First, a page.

Kenyans working abroad increased the amount of remittances sent home by 39 per cent last year, helping to cushion their friends and relatives from the rapid rise in consumer prices and also taking advantage of a government-driven diaspora Treasury bonds sale.
Remittances jumped to Sh75.7 billion ($891.1 million) thanks to Central Bank (CBK’s) aggressive marketing of the diaspora-targeted Treasury bonds.
In 2011, the CBK revised its investment procedures to allow Kenyans abroad to open accounts for buying Treasury securities.
“Government’s Savings Development and Infrastructure bonds issues and subsequent awareness campaigns led to increased diaspora interest in investing through these formal channels over this period,” said Charles Koori, director of research at CBK.
A disapora-targeted infrastructure bond sold last year attracted Sh13.5 billion, while a savings bond raised Sh19.5 billion.
Reduced money transfer charges also encouraged more Kenyans to send remittances through formal channels, helping data collection.
“The increased competition among money transfer service providers recently could have resulted in reduced transaction charges and thereby encouraging the use of formal remittance channels,” said Mr Koori. Foreign exchange inflows help to support the shilling, smoothen household budgets and also boost investments, especially in the real estate.
Remittances are the fourth-largest source of foreign exchange in Kenya after export earnings from tea, horticulture and tourism.
In a publication titled Harnessing diasporas released September last year, the International Monetary Fund said that the cost of sending money to Africa was high at an average fee of more than 10 per cent of the principal.
In Kenya, the use of mobile money transfer services, opening of bank agents in the diaspora markets and lowering of fees by players such as Western Union has seen the commission charges decline.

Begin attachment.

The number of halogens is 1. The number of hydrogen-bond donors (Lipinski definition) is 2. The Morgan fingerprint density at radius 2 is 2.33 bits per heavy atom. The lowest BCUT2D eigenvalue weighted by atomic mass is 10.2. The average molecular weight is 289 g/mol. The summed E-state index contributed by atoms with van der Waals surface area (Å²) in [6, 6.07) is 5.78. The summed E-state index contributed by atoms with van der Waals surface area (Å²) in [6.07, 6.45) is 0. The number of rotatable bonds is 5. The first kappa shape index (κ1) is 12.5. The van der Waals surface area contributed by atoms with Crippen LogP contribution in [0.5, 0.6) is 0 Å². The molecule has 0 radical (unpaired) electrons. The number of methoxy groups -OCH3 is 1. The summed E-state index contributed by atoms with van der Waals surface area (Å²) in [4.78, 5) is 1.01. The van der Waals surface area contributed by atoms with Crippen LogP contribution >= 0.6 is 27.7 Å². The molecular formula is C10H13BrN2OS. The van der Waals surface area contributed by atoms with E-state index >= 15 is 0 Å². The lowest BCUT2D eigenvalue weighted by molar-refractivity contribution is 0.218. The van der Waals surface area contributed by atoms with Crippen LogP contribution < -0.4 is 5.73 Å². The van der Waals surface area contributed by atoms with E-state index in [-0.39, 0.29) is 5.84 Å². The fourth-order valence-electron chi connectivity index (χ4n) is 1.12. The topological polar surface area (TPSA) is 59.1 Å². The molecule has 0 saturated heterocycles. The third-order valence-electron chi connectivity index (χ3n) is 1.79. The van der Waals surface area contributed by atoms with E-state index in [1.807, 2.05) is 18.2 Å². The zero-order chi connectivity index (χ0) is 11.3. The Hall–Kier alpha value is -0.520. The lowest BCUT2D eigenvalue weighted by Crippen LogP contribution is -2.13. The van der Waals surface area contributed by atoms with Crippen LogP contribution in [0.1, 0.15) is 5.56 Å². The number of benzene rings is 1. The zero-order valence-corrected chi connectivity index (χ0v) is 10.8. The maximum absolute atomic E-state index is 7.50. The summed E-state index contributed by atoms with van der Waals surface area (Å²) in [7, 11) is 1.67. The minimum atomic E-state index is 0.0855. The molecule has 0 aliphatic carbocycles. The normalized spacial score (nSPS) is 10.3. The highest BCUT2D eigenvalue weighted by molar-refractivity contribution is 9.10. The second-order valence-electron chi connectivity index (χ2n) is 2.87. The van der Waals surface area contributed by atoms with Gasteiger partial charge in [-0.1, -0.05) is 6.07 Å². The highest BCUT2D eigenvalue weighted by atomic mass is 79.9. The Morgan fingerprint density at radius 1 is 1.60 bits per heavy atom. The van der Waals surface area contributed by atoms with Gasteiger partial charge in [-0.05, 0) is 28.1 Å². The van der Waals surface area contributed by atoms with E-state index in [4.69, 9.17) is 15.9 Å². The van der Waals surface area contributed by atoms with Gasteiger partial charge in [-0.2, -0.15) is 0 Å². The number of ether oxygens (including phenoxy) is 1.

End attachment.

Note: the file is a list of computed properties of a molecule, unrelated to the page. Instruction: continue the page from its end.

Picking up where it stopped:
Rising costs of borrowing, however, saw the pace of new constructions slow down late last year as captured in a Hass-Consult market survey released early this month.
Last year saw a rapid rise in the cost of living, with the inflation rate going up in each month of the year except December.
Remittances increased most in December, with Sh7.2 billion ($85.2 million) sent home.
“Usually with the European markets facing challenges there is a tendency to hold money but the remittances increased with the euro crisis indicating that it was needed here more,” said Alex Muiruri, a research analyst at African Alliance Investment Bank.
IMF studies have showed that relatives and friends often send more money home when the recipient country is in an economic downturn or experiences a disaster.
The institution, however, warns that small fluctuations in remittance inflows can pose macro-economic challenges to recipient countries, especially those with large inflows.
The improved transmission of money by persons abroad is seen to have spilled over to this year, with the CBK attributing a strong showing of the shilling last week to the diaspora remittances.
“The appreciation of the Kenya Shilling was mainly because of tight liquidity in the money market, increased dollar inflows from the agriculture sector and foreign investors purchasing of government securities” said CBK in its weekly report.
The shilling touched an all-time-low of 107 units to dollar in October last year, but has since re-gained to the mid-80s range.